A US missile defence test has failed when a long-range missile missed its target due to radar problems, the Defence Department said on Monday.
A target missile was launched from an Army test site at Kwajalein Atoll in the Marshall Islands last night. Six minutes later, a second missile was launched from Vandenberg Air Force Base in California, to find the first one and destroy it.
Both missiles flew successfully, but missed each other because of a problem in the sea-based X-band radar, the department's Missile Defence Agency said in a press release.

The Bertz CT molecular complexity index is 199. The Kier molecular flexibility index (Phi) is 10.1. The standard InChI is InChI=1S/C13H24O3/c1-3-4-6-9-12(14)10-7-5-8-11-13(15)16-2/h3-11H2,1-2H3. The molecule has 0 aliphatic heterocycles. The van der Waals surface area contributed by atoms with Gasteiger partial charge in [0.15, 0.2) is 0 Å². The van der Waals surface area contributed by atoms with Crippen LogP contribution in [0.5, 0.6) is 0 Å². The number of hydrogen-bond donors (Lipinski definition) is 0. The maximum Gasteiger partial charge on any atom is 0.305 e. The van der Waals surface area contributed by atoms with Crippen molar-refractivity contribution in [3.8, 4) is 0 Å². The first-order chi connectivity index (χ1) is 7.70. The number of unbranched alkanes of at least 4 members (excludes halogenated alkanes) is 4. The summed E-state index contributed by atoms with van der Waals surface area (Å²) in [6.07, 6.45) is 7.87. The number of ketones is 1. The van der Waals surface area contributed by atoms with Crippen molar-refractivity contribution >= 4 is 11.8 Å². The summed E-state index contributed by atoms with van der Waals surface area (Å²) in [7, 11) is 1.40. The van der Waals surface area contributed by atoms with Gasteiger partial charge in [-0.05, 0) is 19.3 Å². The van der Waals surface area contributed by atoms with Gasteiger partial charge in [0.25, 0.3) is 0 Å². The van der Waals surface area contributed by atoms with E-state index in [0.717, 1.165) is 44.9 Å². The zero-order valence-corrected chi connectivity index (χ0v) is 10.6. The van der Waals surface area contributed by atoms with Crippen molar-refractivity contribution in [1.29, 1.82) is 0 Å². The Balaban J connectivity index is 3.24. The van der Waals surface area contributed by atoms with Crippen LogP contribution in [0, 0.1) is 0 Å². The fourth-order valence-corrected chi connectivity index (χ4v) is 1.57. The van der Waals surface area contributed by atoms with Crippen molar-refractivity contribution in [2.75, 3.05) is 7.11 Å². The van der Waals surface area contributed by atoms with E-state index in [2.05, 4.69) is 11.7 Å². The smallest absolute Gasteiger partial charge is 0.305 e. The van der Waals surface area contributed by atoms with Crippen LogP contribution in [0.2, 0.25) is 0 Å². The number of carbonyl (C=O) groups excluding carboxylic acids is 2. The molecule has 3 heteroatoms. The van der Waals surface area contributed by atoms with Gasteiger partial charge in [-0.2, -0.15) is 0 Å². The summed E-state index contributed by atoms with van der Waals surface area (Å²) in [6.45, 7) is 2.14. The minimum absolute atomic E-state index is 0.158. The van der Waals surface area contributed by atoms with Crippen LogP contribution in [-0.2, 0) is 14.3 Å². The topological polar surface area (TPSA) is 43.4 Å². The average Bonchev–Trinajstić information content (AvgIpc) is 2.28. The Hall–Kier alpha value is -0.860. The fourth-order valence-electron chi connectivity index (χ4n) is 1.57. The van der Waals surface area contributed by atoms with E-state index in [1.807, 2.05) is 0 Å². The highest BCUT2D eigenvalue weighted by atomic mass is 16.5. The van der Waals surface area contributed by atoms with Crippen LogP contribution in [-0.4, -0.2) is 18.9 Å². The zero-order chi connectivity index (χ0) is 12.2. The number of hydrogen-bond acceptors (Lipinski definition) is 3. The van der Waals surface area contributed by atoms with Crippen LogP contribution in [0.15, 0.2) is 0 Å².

The X-band radar sits atop a modified floating oil platform and provides information about incoming missiles so military officials can launch a response.
"Both the target missile and ground-based interceptor performed nominally after launch. However, the sea-based X-band radar did not perform as expected," the agency said.
Officials intend to investigate the cause of the interception failure, the report said.
An anti-ballistic missile (ABM) is a missile designed to counter enemy ballistic missiles.
In the past, the U.S. military has demonstrated the feasibility of destroying long and short range ballistic missiles with the help of its missile defence batteries.